World-renowned economist John List joins you to talk about inflation, interest rates, global financial trends and the pillars of business success.
He can also speak about how early childhood education is transforming children’s careers in disadvantaged communities, and how organizations can take good ideas, make them great, and scale them to create measurable change in schools, neighborhoods, workplaces, and society at large.
At a free CivicCon event on August 14 in Pensacola, List will address all of the above.
List is the Kenneth C. Griffin Distinguished Service Professor of Economics at the University of Chicago and holds the appointment of Distinguished Professor of Economics at the Australian National University.
He was elected to the American Academy of Arts and Sciences; Recognized among the world’s most influential economists by RePEc, a coalition of hundreds of volunteers in 102 countries dedicated to disseminating research in economics and related sciences; and served as Senior Economist for the administration of former President George W. Bush in 2002 and 2003.
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List’s research focuses on how economic theories apply in the real world, and for decades his studies have touched on everything from the factors influencing charitable giving to the gender pay gap in the gig economy to the driving forces in the Sports trading card market.
At CivicCon, List will share some of the big lessons from his research and how cities and communities can use them to thrive and thrive.
“The first half will have some theories about regional growth, about agglomeration – what’s the value of attracting a million dollar investment to attract more (businesses) – and I’ll have some facts like that,” List said of what’s coming Event. “But then I’ll move more to (social issues), you know, ‘We have an education gap, we need affordable housing. John, can you help us think about developing programs in these spaces that are scalable?’ and I think that’s where my book really applies, to these kinds of questions.”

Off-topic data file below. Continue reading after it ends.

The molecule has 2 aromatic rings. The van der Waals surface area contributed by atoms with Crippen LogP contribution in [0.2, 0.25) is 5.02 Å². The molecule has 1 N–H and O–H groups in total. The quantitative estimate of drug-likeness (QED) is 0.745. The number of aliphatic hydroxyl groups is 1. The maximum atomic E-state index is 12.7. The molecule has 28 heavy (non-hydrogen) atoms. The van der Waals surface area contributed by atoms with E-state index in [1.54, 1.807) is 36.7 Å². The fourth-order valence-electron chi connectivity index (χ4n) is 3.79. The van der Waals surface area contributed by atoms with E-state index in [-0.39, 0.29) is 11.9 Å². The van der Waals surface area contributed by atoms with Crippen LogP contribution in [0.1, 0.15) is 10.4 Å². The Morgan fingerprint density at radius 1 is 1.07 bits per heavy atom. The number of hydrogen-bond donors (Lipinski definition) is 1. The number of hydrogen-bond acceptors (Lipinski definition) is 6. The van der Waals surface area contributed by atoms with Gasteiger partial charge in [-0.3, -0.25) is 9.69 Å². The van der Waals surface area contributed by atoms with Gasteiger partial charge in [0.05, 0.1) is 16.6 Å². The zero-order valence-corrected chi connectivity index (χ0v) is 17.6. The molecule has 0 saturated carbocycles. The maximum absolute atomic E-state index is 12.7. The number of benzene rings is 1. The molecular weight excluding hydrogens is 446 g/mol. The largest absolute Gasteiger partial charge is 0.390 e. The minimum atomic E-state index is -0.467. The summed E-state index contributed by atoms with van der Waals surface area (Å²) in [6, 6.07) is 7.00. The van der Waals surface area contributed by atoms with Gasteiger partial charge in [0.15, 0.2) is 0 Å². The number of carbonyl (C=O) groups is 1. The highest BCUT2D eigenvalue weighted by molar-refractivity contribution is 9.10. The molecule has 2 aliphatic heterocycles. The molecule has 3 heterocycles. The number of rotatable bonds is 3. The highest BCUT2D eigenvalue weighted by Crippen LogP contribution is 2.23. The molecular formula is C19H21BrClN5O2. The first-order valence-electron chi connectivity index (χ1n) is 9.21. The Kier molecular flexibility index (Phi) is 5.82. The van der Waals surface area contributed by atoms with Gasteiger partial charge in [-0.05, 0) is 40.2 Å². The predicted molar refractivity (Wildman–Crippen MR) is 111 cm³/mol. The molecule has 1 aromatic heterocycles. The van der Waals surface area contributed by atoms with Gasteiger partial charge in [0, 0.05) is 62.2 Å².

List’s new bestseller The Voltage Effect is about “the science of scaling: why some ideas fail while others change the world, and how to give each idea the best chance of success.” The book notes that success and failure isn’t about luck, and there’s a rhyme and reason why some ideas fail and others make it big.\
List is a great place to delve into the subject because, unlike many economists, his specialty is the application of economic theory to everyday life. One of his notable projects was helping to establish a preschool in a disadvantaged Chicago suburb as part of a four-year study of how parental involvement in early childhood education affects a child’s future success. The study is still ongoing because these children are still growing, but it appears to be showing positive results.
He also worked with Chrysler to investigate whether using financial incentives to get employees to engage in healthy activities would ultimately save the company money on medical expenses and sick leave. After initially promising, this program failed to move the needle.
Experiments like these helped List identify five “vital signs” that indicate whether an idea is scalable, and the four commercial behaviors that are critical for an idea to succeed at scale.
List said at CivicCon: “I’m going to have some political directives, and I think we should have our local politicians’ feet to the fire and make sure they scale up ideas that actually have a chance to work.” And I think as a society, we don’t do that enough.”